“If these students weren’t worried about the cost of college, would they be as apt to take a job at a defense contractor versus doing something else in their community?” —Astra Taylor
Joshua Myers, an associate professor of Africana studies at Howard University, an HBCU, and author of We Are Worth Fighting For: A History of the Howard University Student Protest of 1989, notes the history of resistance to military recruiting at HBCUs. “Howard students shut down the university in 1925 over mandatory ROTC,” he says.
Today, ROTC’s offers to HBCU students of a debt free education are mirrored by offers from the defense industry.
Lockheed has started STEM education and recruiting initiatives at 20 minority serving institutions (MSIs), including 16 HBCUs. Of Lockheed’s 2021 scholarship recipients, 60% identified with a minority racial or ethnic group. In the 2020 to 2021 academic year, more than 40% of Lockheed’s early-career hires identified as people of color, with 450 coming from MSIs.
“Students who work in these spaces don’t know the gravity — are systematically made ignorant of the gravity — of participating in these systems,” says Myers.
The defense industry fills funding gaps for HBCUs, which have endowments averaging 70% less than their non-HBCU counterparts. Howard has a formal partnership with Lockheed, which sponsors the business school’s Cybersecurity Education & Research Center and is listed in the Trustees’ Circle of donors. In 2020, Lockheed was named the top industry supporter of HBCU engineering institutions for the seventh consecutive year by U.S. Black Engineer and Information Technology Magazine.
Howard also hosts one of the country’s 25 chapters of Dissenters, a youth-led antiwar group that launched in January 2020 with the ambitious goal of defunding the military.
In February 2020, Howard’s chapter posted a video of organizers passing out flyers and raising awareness about Lockheed outside of the College of Engineering as company representatives recruited students in the lobby.
“You said that the CEO was an advocate for women and minorities,” a student organizer says during a recruitment presentation. “How does she maintain that role as head of a company that produces weapons which bomb and kill women and children in places like Palestine, Yemen, Libya and the Middle East?”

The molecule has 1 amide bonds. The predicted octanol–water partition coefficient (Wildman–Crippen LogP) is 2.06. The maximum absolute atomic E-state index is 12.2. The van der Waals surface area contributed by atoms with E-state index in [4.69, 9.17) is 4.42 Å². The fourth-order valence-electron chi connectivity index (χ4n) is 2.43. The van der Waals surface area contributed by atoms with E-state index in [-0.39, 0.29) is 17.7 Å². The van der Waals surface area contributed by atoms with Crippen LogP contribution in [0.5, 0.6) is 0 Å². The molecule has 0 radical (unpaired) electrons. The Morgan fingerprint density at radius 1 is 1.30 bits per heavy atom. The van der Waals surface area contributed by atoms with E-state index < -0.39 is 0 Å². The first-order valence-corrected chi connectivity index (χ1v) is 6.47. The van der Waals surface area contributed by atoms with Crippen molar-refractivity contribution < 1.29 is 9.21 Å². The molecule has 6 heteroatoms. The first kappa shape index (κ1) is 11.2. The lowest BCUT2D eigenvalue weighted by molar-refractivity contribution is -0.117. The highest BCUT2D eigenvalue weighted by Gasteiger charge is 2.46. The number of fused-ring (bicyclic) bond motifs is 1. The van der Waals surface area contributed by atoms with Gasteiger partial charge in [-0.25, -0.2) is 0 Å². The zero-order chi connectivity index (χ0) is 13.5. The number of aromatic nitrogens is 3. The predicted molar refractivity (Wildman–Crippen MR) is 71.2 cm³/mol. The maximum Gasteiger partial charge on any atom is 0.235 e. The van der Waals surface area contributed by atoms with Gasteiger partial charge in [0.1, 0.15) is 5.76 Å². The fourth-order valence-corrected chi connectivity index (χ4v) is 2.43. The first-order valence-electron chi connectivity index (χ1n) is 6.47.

The recruiter responds: “I have no idea.”
Ultimately, Lockheed’s deep reach into higher education reflects national priorities.
Since 9/11, the United States has spent $8 trillion on war. In 2020, for the first time, federal funding to Lockheed surpassed that of the U.S. Department of Education, the federal agency tasked with dispensing scholarships and Pell grants. Biden requested $813 billion in defense spending for fiscal year 2023, which includes the largest-ever allocation for research and development.
“Of course it’s the defense industries that have the ability to offer these favorable terms to people, because they’re also parasites on the public purse,” Astra Taylor says. “If these students weren’t worried about the cost of college, would they be as apt to take a job at a defense contractor versus doing something else in their community?”
Conner doesn’t fault students for taking jobs in the defense industry. “[They] realize that if they’re going to get a job when they graduate, it’s going to be at one of these places. And they can protest all they want, but they’ve got to be the spearpoint of a larger protest that involves the whole society.”
Maggie Duffy, Eloise Goldsmith and Jack McCordick contributed fact-checking.
This reporting was supported by the Leonard C. Goodman Institute for Investigative Reporting.
This reporting is ongoing. If you are open to sharing your experiences of research, recruitment or employment by Lockheed or another U.S. military contractor, we want to hear from you. You can reach out to the author at indigoolivier [at] gmail [dot] com or via encrypted protonmail at indigoolivier [at] protonmail [dot] com.
Indigo Olivier is a reporter-researcher for The New Republic and a 2020–2021 Leonard C. Goodman investigative reporting fellow. Her writing on politics, labor and higher education has appeared in the Guardian, The Nation and Jacobin, among other outlets.